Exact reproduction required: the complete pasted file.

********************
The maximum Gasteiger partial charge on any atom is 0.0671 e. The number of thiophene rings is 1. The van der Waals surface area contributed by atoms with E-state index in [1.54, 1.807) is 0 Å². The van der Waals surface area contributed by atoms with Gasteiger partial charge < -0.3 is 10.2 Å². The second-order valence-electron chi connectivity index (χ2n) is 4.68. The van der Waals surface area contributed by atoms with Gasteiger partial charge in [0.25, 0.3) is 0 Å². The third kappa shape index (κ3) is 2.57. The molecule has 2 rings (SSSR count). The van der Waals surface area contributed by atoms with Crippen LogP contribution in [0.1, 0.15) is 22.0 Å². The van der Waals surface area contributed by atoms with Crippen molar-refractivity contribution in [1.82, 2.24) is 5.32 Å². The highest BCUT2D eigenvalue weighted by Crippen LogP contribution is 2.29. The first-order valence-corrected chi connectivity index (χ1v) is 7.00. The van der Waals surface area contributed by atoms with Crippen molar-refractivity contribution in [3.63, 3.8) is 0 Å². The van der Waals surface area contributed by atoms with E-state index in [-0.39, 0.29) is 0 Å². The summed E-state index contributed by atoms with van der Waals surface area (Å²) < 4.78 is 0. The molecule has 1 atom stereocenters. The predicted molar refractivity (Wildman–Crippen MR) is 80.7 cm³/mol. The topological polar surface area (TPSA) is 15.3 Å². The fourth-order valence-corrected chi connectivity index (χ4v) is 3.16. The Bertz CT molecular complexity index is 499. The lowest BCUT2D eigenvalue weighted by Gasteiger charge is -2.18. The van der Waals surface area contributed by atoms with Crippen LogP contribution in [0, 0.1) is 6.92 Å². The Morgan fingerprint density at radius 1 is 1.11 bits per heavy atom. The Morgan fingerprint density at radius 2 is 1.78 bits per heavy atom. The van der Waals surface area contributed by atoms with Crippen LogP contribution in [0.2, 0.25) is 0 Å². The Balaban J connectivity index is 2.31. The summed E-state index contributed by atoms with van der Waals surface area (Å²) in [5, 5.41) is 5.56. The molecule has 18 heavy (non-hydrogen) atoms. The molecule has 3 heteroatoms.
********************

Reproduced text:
The maximum Gasteiger partial charge on any atom is 0.0671 e. The number of thiophene rings is 1. The van der Waals surface area contributed by atoms with E-state index in [1.54, 1.807) is 0 Å². The van der Waals surface area contributed by atoms with Gasteiger partial charge < -0.3 is 10.2 Å². The second-order valence-electron chi connectivity index (χ2n) is 4.68. The van der Waals surface area contributed by atoms with Gasteiger partial charge in [0.25, 0.3) is 0 Å². The third kappa shape index (κ3) is 2.57. The molecule has 2 rings (SSSR count). The van der Waals surface area contributed by atoms with Crippen LogP contribution in [0.1, 0.15) is 22.0 Å². The van der Waals surface area contributed by atoms with Crippen molar-refractivity contribution in [1.82, 2.24) is 5.32 Å². The highest BCUT2D eigenvalue weighted by Crippen LogP contribution is 2.29. The first-order valence-corrected chi connectivity index (χ1v) is 7.00. The van der Waals surface area contributed by atoms with Crippen molar-refractivity contribution in [3.63, 3.8) is 0 Å². The van der Waals surface area contributed by atoms with E-state index in [-0.39, 0.29) is 0 Å². The summed E-state index contributed by atoms with van der Waals surface area (Å²) < 4.78 is 0. The molecule has 1 atom stereocenters. The predicted molar refractivity (Wildman–Crippen MR) is 80.7 cm³/mol. The topological polar surface area (TPSA) is 15.3 Å². The fourth-order valence-corrected chi connectivity index (χ4v) is 3.16. The Bertz CT molecular complexity index is 499. The lowest BCUT2D eigenvalue weighted by Gasteiger charge is -2.18. The van der Waals surface area contributed by atoms with Crippen LogP contribution in [0, 0.1) is 6.92 Å². The Morgan fingerprint density at radius 1 is 1.11 bits per heavy atom. The Morgan fingerprint density at radius 2 is 1.78 bits per heavy atom. The van der Waals surface area contributed by atoms with Crippen LogP contribution in [0.2, 0.25) is 0 Å². The Balaban J connectivity index is 2.31. The summed E-state index contributed by atoms with van der Waals surface area (Å²) in [5, 5.41) is 5.56. The molecule has 18 heavy (non-hydrogen) atoms. The molecule has 3 heteroatoms.